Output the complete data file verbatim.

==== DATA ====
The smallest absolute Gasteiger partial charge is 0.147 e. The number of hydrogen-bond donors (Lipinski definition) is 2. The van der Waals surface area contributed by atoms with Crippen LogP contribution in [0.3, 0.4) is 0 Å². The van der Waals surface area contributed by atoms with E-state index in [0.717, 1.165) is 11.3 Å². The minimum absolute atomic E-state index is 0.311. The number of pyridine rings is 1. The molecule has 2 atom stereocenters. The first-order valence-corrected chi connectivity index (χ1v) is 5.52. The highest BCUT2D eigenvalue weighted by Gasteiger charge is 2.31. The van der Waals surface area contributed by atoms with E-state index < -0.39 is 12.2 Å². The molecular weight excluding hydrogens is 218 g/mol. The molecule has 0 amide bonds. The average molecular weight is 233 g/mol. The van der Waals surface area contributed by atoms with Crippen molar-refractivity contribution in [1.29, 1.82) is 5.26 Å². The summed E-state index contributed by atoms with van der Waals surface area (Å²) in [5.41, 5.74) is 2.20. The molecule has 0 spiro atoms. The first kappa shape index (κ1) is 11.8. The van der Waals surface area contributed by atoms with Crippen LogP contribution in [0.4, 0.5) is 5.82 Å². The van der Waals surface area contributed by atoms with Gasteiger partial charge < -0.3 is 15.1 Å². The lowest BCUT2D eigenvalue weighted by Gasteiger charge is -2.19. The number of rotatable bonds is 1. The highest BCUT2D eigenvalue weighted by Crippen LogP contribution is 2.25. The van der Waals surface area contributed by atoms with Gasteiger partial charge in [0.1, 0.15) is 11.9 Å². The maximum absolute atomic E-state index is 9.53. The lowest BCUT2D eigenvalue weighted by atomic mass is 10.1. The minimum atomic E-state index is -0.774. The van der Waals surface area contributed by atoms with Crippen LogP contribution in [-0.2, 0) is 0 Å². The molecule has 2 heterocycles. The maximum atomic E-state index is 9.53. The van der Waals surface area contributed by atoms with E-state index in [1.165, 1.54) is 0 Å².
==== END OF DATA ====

The smallest absolute Gasteiger partial charge is 0.147 e. The number of hydrogen-bond donors (Lipinski definition) is 2. The van der Waals surface area contributed by atoms with Crippen LogP contribution in [0.3, 0.4) is 0 Å². The van der Waals surface area contributed by atoms with E-state index in [0.717, 1.165) is 11.3 Å². The minimum absolute atomic E-state index is 0.311. The number of pyridine rings is 1. The molecule has 2 atom stereocenters. The first-order valence-corrected chi connectivity index (χ1v) is 5.52. The highest BCUT2D eigenvalue weighted by Gasteiger charge is 2.31. The van der Waals surface area contributed by atoms with E-state index < -0.39 is 12.2 Å². The molecular weight excluding hydrogens is 218 g/mol. The molecule has 0 amide bonds. The average molecular weight is 233 g/mol. The van der Waals surface area contributed by atoms with Crippen molar-refractivity contribution in [1.29, 1.82) is 5.26 Å². The summed E-state index contributed by atoms with van der Waals surface area (Å²) in [5.41, 5.74) is 2.20. The molecule has 0 spiro atoms. The first kappa shape index (κ1) is 11.8. The van der Waals surface area contributed by atoms with Crippen LogP contribution in [0.4, 0.5) is 5.82 Å². The van der Waals surface area contributed by atoms with Gasteiger partial charge < -0.3 is 15.1 Å². The lowest BCUT2D eigenvalue weighted by Gasteiger charge is -2.19. The number of rotatable bonds is 1. The highest BCUT2D eigenvalue weighted by Crippen LogP contribution is 2.25. The van der Waals surface area contributed by atoms with Gasteiger partial charge in [0.1, 0.15) is 11.9 Å². The maximum absolute atomic E-state index is 9.53. The lowest BCUT2D eigenvalue weighted by atomic mass is 10.1. The minimum atomic E-state index is -0.774. The van der Waals surface area contributed by atoms with Crippen LogP contribution in [-0.2, 0) is 0 Å². The molecule has 2 heterocycles. The maximum atomic E-state index is 9.53. The van der Waals surface area contributed by atoms with E-state index in [1.165, 1.54) is 0 Å².